“You are very brave.” That was the response that 49-year-old Rob Thorneycroft received from many when he closed the successful graphic design firm he had started 20 years ago in London and enrolled in a Masters Program in User Experience Design. Motivated by a combination of a desire for change, a new challenge, and a goal to provide value to clients in the most meaningful way possible, Rob took a year out to complete his MSc in User Experience Design at Kingston University.
A Time for Change
Rob is not alone in his decision to make a mid-life change in his career. The number of people changing careers and pursuing formal education later in life is on the rise. Yet, like others who chose the non-traditional career path – especially when they leave behind an already successful career to do something different – his decision elicited a mixture of responses from others. Ranging from “that sounds a bit scary” to “that sounds really exciting,” Rob heard an array of reactions to the risk and unpredictability that his career path was taking.
“I got to a point in my career where I just kind of felt [that] the sector we were involved in had reached a ceiling,” Rob explained in the interview. “Things were fine, but I wasn’t finding it as energizing as I had done in the past. As I looked into the future I didn’t feel there was as much potential as I once had.”
Beyond Having all the Answers
So was this a classic case of one’s clients demanding new products and services, forcing an adjustment in one’s business model to keep up with the times? Talking with Rob more deeply, I was struck that it was not Rob’s clients asking him to change – in fact, they were happy with his firm’s graphic design solutions. Rob reflected on his firm’s consultation with clients: “whatever you were asked to do, you kind of knew what the answer was. . . . You’ve been doing the same thing for a long time.” And his clients were happy.
So hold on.
Rob was not seeking to make a change in his career because he didn’t have the answers his clients were looking for. On the contrary, he was envisioning change in his career because he did consistently have the answers.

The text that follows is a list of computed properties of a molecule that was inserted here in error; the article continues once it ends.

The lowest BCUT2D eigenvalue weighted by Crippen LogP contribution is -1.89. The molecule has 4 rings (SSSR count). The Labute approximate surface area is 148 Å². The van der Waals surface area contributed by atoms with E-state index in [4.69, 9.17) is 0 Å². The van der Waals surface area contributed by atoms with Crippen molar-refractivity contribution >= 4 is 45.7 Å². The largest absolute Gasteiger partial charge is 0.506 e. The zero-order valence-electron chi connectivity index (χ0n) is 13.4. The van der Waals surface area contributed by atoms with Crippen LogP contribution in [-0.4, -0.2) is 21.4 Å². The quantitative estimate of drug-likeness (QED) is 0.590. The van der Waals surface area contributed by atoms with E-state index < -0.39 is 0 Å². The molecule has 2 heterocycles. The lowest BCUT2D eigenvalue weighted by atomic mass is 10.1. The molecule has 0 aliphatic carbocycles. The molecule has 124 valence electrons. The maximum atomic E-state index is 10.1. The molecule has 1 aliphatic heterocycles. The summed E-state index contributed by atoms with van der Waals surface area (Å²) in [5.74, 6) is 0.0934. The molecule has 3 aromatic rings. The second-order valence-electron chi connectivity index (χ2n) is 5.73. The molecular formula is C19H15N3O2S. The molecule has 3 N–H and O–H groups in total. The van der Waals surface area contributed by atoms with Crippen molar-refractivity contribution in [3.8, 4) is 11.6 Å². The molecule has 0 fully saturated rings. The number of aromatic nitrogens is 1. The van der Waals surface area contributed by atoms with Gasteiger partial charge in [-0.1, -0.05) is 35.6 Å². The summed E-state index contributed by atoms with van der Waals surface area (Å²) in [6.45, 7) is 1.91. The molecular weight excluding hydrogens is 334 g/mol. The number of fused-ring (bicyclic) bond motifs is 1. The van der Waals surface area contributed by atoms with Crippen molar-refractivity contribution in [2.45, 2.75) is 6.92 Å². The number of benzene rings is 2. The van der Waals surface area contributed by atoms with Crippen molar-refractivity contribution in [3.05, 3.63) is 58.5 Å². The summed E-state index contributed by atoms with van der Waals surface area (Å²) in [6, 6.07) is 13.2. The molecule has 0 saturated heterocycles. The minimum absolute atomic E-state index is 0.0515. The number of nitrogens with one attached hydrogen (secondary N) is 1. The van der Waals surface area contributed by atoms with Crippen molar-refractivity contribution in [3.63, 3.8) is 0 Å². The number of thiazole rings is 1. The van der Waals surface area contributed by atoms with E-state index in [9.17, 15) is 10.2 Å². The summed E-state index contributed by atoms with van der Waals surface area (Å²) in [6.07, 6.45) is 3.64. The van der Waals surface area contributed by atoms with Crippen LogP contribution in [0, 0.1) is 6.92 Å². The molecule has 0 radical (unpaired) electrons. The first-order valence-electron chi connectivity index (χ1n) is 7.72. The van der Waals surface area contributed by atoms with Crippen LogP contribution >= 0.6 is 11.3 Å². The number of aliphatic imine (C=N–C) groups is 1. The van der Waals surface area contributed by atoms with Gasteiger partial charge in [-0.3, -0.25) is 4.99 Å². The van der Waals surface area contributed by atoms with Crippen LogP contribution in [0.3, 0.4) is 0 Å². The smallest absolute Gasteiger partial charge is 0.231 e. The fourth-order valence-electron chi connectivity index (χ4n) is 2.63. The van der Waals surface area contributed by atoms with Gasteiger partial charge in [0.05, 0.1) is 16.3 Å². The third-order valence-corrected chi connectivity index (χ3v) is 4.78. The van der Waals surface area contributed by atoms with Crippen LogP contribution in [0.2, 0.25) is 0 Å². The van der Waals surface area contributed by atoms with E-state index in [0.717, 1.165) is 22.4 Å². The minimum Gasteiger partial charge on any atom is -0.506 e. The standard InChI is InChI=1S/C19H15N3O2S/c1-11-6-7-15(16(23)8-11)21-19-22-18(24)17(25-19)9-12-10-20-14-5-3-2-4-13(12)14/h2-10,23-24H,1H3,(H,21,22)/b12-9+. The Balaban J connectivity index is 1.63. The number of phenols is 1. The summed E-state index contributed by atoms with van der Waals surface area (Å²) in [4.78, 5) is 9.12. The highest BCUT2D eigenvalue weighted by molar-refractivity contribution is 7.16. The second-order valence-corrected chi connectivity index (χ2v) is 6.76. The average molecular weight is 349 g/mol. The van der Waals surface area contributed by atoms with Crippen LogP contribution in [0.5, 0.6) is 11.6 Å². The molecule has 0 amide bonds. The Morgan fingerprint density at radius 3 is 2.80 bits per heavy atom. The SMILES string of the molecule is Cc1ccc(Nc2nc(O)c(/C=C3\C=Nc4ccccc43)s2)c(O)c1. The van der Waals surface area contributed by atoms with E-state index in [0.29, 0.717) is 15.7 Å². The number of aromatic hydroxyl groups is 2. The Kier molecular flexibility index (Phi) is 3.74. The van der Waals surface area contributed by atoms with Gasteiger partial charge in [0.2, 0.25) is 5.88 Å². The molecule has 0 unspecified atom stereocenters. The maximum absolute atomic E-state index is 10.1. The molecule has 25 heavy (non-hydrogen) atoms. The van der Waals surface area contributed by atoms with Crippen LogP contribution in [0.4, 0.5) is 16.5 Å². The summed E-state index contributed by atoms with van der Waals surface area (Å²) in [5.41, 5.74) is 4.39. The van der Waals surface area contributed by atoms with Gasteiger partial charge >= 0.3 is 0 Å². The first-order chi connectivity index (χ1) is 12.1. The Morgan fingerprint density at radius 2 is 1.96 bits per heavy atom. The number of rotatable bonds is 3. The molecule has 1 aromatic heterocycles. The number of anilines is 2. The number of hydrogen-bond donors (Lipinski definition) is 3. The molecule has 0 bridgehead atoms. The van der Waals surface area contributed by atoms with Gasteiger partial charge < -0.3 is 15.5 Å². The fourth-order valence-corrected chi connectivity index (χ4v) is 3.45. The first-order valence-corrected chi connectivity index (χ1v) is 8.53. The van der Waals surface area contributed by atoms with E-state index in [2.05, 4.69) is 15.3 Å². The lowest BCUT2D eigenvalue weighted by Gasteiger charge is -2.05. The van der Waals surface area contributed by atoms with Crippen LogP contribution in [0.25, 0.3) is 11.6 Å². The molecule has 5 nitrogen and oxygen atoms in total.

He was feeling as though he was providing the same solutions to the same types of problems that he had done for a long time. “When I thought about the future, I felt that there might be more potential in exploring other areas where some of the cherished thinking of the sectors I had been involved in may not be left quite so unexamined,” Rob explained.
Rob’s Career Choice: End User Design
Perhaps ironically, as Rob considered various options, he was drawn to the field of User Experience Design. Pivotal to its philosophy is the position that the designer of the product must consider the experience from the end user’s perspective rather than his own. In other words, the designer does not have the answer. Whether the product is a new app, new software, or virtually any product with which a user interacts, the designer must create an approach to working to uncover insights that may have been out of reach without the involvement of sufficient numbers of the very people who will ultimately use the product.
As design expert Jacob Gube describes in his article, What is User Experience Design?: Overview, Tools and Resources, “Before our clients (and we) understood the value of user-centered design, we made design decisions based on just two things: what we thought was awesome and what the client wanted to see.” Gube elaborates, “We built interaction based on what we thought worked — we designed for ourselves. The focus was on aesthetics and the brand, with little to no thought of how the people who would use the website would feel about it.” Rob echoes Gube’s perspective, “At the start of the design process, the designer simply does not have all the information needed to create the best solution. You are not the user, so it’s crucial to test your ideas to be sure your thinking is valid.”